We also worked on optimizing BCI user training. We worked on user feedback, i.e. the information provided about what the BCI has recognized, so that users can learn better. We proposed new BCI feedbacks, including a feedback based on vibrotactile and realistic visual feedback, and a social feedback. For the latter, we designed the first artificial learning companion for BCI, which provides users with support or advices depending on their performance and learning. It can improve performance for the users who prefer to work in group. Finally, we explored biased feedback (making users believe they performed better or worse than what they really did), and showed that it could improve BCI performances and learning if the bias is personalized to each user’s traits, states and skills. We thus proposed an algorithm to do that automatically.
We also designed new robust and adaptive AI tools to deal with the changing users’ EEG signals. Such tools are robust to noise, can identify EEG sensors providing the most stable signals or update their parameters as new data become available. Our studies showed the gains they all offered, notably when we trained a tetraplegic user to control a BCI over 3 months. They indeed enabled him to increase his BCI control performance dramaticall.
Overall, this work led to the first theory and principles of BCI user training, able to explain who can use such BCIs, what kind of learning is involved, or how to optimize this training.
This work was disseminated with scientific publications (20+ journals and 25+ conferences) and talks (40+). Moreover, many of the designed AI tools and BCI feedbacks were shared open-source, as part of the OpenViBE and BioPyC software. EEG data collected during the project were also shared as open data.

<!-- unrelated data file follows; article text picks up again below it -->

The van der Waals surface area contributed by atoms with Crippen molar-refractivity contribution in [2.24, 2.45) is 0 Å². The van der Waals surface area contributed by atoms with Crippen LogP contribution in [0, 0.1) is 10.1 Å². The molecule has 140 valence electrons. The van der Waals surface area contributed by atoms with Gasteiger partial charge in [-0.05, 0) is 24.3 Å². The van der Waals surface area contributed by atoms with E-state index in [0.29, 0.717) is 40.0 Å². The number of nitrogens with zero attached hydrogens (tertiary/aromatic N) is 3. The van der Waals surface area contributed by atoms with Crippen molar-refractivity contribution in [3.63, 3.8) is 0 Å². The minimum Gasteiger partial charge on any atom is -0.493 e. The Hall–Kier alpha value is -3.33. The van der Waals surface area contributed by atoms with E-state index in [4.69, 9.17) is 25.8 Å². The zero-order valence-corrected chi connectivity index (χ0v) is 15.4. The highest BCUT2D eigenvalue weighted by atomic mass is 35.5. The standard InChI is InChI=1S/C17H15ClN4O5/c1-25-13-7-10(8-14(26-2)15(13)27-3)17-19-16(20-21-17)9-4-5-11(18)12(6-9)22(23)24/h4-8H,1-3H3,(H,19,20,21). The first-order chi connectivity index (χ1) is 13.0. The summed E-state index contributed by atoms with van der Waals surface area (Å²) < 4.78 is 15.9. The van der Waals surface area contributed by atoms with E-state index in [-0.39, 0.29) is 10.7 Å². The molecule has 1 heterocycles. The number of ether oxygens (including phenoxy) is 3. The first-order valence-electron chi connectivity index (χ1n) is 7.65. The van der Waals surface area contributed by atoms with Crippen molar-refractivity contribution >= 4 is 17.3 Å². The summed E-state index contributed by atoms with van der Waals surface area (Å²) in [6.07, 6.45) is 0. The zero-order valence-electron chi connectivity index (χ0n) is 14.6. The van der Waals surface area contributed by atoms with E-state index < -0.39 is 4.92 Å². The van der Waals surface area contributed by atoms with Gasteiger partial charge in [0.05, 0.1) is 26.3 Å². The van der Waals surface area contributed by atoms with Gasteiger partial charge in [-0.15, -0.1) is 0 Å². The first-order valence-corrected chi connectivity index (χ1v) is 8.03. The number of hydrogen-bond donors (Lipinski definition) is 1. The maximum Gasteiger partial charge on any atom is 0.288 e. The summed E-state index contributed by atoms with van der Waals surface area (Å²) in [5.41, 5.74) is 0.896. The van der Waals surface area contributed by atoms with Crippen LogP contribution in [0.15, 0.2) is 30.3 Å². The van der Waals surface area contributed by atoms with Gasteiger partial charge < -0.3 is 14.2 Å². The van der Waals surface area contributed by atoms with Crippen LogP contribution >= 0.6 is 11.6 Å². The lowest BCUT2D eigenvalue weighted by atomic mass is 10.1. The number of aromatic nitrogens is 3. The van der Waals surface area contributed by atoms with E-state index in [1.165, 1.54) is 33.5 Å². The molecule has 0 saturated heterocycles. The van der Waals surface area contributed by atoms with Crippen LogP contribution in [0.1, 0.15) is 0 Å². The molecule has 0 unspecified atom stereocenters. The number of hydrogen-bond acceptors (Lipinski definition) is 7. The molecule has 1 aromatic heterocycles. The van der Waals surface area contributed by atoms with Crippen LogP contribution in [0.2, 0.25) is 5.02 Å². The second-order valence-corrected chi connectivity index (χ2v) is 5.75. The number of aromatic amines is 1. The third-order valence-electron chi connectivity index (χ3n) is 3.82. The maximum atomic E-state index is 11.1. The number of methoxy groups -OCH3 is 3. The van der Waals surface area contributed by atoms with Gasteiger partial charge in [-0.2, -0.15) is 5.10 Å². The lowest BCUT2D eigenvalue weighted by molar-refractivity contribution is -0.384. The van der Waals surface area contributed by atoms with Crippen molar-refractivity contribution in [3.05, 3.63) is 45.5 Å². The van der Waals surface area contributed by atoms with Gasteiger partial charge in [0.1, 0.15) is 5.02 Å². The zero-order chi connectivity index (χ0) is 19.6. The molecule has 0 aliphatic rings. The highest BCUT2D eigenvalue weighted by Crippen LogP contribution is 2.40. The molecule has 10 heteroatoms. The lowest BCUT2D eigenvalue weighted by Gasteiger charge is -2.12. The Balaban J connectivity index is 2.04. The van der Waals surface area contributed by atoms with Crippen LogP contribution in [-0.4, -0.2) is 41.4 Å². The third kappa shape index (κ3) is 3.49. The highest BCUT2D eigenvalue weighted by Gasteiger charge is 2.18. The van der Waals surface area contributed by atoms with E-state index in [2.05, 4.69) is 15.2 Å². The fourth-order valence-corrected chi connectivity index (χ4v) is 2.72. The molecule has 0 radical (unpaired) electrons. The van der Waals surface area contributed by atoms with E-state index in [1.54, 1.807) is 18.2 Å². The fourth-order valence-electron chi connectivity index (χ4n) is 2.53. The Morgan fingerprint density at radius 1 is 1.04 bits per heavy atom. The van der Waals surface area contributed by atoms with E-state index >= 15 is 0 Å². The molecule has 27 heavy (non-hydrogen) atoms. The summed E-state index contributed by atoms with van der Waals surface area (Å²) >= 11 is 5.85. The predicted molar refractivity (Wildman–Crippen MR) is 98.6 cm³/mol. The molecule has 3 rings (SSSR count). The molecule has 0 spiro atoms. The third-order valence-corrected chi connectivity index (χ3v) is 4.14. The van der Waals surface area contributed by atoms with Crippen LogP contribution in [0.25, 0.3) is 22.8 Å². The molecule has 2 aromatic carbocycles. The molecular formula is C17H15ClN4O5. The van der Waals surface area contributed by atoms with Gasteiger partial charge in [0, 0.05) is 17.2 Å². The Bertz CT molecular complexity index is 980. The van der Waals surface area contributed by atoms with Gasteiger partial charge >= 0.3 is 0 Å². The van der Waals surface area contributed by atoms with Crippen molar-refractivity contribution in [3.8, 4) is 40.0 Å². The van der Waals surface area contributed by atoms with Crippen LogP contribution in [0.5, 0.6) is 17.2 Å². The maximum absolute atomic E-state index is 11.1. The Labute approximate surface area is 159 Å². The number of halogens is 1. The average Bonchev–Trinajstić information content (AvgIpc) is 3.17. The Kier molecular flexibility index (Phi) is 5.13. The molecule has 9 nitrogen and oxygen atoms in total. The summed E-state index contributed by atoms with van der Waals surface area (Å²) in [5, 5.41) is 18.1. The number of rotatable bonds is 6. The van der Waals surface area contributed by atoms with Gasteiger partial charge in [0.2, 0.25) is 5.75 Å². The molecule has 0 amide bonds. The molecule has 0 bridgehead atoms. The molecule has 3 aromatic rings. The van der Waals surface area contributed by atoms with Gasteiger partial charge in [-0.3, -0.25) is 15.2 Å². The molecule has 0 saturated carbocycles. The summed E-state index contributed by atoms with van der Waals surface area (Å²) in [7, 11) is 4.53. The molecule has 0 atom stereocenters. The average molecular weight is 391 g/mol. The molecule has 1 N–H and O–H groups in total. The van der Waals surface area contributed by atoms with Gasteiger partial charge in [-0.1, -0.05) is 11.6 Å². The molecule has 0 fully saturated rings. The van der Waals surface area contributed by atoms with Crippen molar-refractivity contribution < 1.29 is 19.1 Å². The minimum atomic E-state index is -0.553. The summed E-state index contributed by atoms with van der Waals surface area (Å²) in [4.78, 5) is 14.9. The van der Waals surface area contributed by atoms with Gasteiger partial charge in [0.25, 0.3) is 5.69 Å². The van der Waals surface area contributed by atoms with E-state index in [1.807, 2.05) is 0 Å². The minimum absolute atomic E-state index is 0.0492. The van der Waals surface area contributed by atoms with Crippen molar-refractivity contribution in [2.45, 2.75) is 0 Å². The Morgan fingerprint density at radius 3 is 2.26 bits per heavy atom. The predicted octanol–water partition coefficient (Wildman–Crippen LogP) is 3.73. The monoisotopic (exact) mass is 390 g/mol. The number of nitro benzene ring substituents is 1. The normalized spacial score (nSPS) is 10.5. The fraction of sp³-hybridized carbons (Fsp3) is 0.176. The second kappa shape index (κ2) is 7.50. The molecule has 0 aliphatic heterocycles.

Our work enabled progress beyond the state-of-the-art, at different levels, to understand, model and optimize BCI user training. At the level of the understanding of BCI user training, we identified new factors related to BCI performance and learning, including the experimenters themselves, brain activity patterns of users at rest, or the characteristics of the trained machine learning algorithms used. We also identified different types of BCI user learning.
At the modeling level, we proposed new computational tools to estimate, from EEG, user mental states related to learning, e.g. mental workload or emotional valence, and showed that, together with new protocols, they can estimate mental states that could not be estimated from EEG before: attention types and curiosity. Finally, we have proposed computational models that can predict the future users’ BCI control performances from the factors above.
At the level of optimizing BCI user training, we proposed new methods at both the machine and the user levels. At the machine level, we proposed new algorithms to classify EEG in robust way, by making them robust to outliers and to the variability of EEG signals. At the user level, we have proposed new feedbacks, including multimodal vibrotactile and visual feedback, social feedback with an artificial learning companion and biased feedback personalized to each user. All these new methods could improve BCI performance and/or learning, and could enable a tetraplegic BCI user, initially unable to use the BCI, to reach high BCI control accuracy.
Our BCI with multimodal (vibrotactile and visual) feedback, for post-stroke rehabilitation
Our open source BCI software OpenViBE used during real-time BCI experiments
Our artificial learning companion, PEANUT, for providing social feedback during BCI user training